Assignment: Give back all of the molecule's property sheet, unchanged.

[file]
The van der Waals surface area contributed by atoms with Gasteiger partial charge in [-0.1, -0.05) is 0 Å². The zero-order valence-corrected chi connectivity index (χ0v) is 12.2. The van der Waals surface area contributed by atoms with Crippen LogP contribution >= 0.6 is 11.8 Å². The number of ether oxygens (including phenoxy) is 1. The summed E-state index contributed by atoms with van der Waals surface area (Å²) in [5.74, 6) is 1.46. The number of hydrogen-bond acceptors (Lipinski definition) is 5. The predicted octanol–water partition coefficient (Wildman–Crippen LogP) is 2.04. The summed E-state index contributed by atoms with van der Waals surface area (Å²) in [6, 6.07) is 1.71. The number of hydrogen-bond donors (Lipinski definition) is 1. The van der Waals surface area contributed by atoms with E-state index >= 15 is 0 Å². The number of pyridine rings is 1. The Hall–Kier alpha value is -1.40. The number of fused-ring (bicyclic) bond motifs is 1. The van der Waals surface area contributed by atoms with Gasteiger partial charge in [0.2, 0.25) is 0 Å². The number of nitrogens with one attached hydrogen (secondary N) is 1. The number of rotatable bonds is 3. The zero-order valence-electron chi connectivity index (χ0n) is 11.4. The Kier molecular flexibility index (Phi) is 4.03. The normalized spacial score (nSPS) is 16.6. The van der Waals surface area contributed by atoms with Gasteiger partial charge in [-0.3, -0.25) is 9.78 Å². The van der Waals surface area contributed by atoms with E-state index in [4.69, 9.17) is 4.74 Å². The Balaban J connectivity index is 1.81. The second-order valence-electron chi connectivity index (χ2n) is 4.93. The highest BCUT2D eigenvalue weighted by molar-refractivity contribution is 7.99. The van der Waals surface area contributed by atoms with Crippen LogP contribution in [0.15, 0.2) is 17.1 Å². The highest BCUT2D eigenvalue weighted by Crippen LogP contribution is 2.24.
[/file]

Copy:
The van der Waals surface area contributed by atoms with Gasteiger partial charge in [-0.1, -0.05) is 0 Å². The zero-order valence-corrected chi connectivity index (χ0v) is 12.2. The van der Waals surface area contributed by atoms with Crippen LogP contribution >= 0.6 is 11.8 Å². The number of ether oxygens (including phenoxy) is 1. The summed E-state index contributed by atoms with van der Waals surface area (Å²) in [5.74, 6) is 1.46. The number of hydrogen-bond acceptors (Lipinski definition) is 5. The predicted octanol–water partition coefficient (Wildman–Crippen LogP) is 2.04. The summed E-state index contributed by atoms with van der Waals surface area (Å²) in [6, 6.07) is 1.71. The number of hydrogen-bond donors (Lipinski definition) is 1. The van der Waals surface area contributed by atoms with E-state index >= 15 is 0 Å². The number of pyridine rings is 1. The Hall–Kier alpha value is -1.40. The number of fused-ring (bicyclic) bond motifs is 1. The van der Waals surface area contributed by atoms with Gasteiger partial charge in [0.2, 0.25) is 0 Å². The number of nitrogens with one attached hydrogen (secondary N) is 1. The number of rotatable bonds is 3. The zero-order valence-electron chi connectivity index (χ0n) is 11.4. The Kier molecular flexibility index (Phi) is 4.03. The normalized spacial score (nSPS) is 16.6. The van der Waals surface area contributed by atoms with Gasteiger partial charge in [-0.3, -0.25) is 9.78 Å². The van der Waals surface area contributed by atoms with E-state index in [4.69, 9.17) is 4.74 Å². The Balaban J connectivity index is 1.81. The second-order valence-electron chi connectivity index (χ2n) is 4.93. The highest BCUT2D eigenvalue weighted by molar-refractivity contribution is 7.99. The van der Waals surface area contributed by atoms with Crippen LogP contribution in [0.15, 0.2) is 17.1 Å². The highest BCUT2D eigenvalue weighted by Crippen LogP contribution is 2.24.